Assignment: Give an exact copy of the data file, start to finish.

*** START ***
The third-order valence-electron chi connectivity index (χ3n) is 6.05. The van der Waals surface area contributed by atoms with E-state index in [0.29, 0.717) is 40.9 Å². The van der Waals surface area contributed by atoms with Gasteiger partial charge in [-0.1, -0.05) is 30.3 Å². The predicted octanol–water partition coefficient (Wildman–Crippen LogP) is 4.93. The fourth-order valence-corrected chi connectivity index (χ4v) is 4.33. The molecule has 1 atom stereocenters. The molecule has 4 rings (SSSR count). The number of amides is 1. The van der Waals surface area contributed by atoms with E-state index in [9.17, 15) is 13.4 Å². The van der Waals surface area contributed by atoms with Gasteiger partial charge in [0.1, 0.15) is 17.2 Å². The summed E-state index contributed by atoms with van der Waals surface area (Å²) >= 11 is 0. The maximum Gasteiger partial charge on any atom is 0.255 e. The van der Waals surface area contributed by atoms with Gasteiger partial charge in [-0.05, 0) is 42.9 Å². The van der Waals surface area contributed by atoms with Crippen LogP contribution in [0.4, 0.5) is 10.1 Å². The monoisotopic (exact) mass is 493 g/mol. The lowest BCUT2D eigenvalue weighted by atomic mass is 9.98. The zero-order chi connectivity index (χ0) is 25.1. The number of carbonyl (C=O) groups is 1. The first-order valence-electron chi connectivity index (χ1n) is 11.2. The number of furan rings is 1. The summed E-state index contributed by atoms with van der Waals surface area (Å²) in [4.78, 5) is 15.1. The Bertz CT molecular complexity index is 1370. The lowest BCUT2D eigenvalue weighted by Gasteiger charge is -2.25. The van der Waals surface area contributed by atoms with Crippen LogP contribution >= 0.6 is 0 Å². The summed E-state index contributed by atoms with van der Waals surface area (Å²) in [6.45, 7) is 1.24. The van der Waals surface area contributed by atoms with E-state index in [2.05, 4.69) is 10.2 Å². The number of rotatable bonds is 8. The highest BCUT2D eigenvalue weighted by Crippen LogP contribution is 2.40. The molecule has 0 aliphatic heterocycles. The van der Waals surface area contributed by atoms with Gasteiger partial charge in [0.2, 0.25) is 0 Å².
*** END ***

The third-order valence-electron chi connectivity index (χ3n) is 6.05. The van der Waals surface area contributed by atoms with E-state index in [0.29, 0.717) is 40.9 Å². The van der Waals surface area contributed by atoms with Gasteiger partial charge in [-0.1, -0.05) is 30.3 Å². The predicted octanol–water partition coefficient (Wildman–Crippen LogP) is 4.93. The fourth-order valence-corrected chi connectivity index (χ4v) is 4.33. The molecule has 1 atom stereocenters. The molecule has 4 rings (SSSR count). The number of amides is 1. The van der Waals surface area contributed by atoms with E-state index in [9.17, 15) is 13.4 Å². The van der Waals surface area contributed by atoms with Gasteiger partial charge in [0.1, 0.15) is 17.2 Å². The summed E-state index contributed by atoms with van der Waals surface area (Å²) >= 11 is 0. The maximum Gasteiger partial charge on any atom is 0.255 e. The van der Waals surface area contributed by atoms with Gasteiger partial charge in [-0.05, 0) is 42.9 Å². The van der Waals surface area contributed by atoms with Crippen LogP contribution in [0.4, 0.5) is 10.1 Å². The monoisotopic (exact) mass is 493 g/mol. The lowest BCUT2D eigenvalue weighted by atomic mass is 9.98. The zero-order chi connectivity index (χ0) is 25.1. The number of carbonyl (C=O) groups is 1. The first-order valence-electron chi connectivity index (χ1n) is 11.2. The number of furan rings is 1. The summed E-state index contributed by atoms with van der Waals surface area (Å²) in [4.78, 5) is 15.1. The Bertz CT molecular complexity index is 1370. The lowest BCUT2D eigenvalue weighted by Gasteiger charge is -2.25. The van der Waals surface area contributed by atoms with Crippen LogP contribution >= 0.6 is 0 Å². The summed E-state index contributed by atoms with van der Waals surface area (Å²) in [6.45, 7) is 1.24. The van der Waals surface area contributed by atoms with E-state index in [2.05, 4.69) is 10.2 Å². The number of rotatable bonds is 8. The highest BCUT2D eigenvalue weighted by Crippen LogP contribution is 2.40. The molecule has 0 aliphatic heterocycles. The van der Waals surface area contributed by atoms with Gasteiger partial charge in [0.2, 0.25) is 0 Å².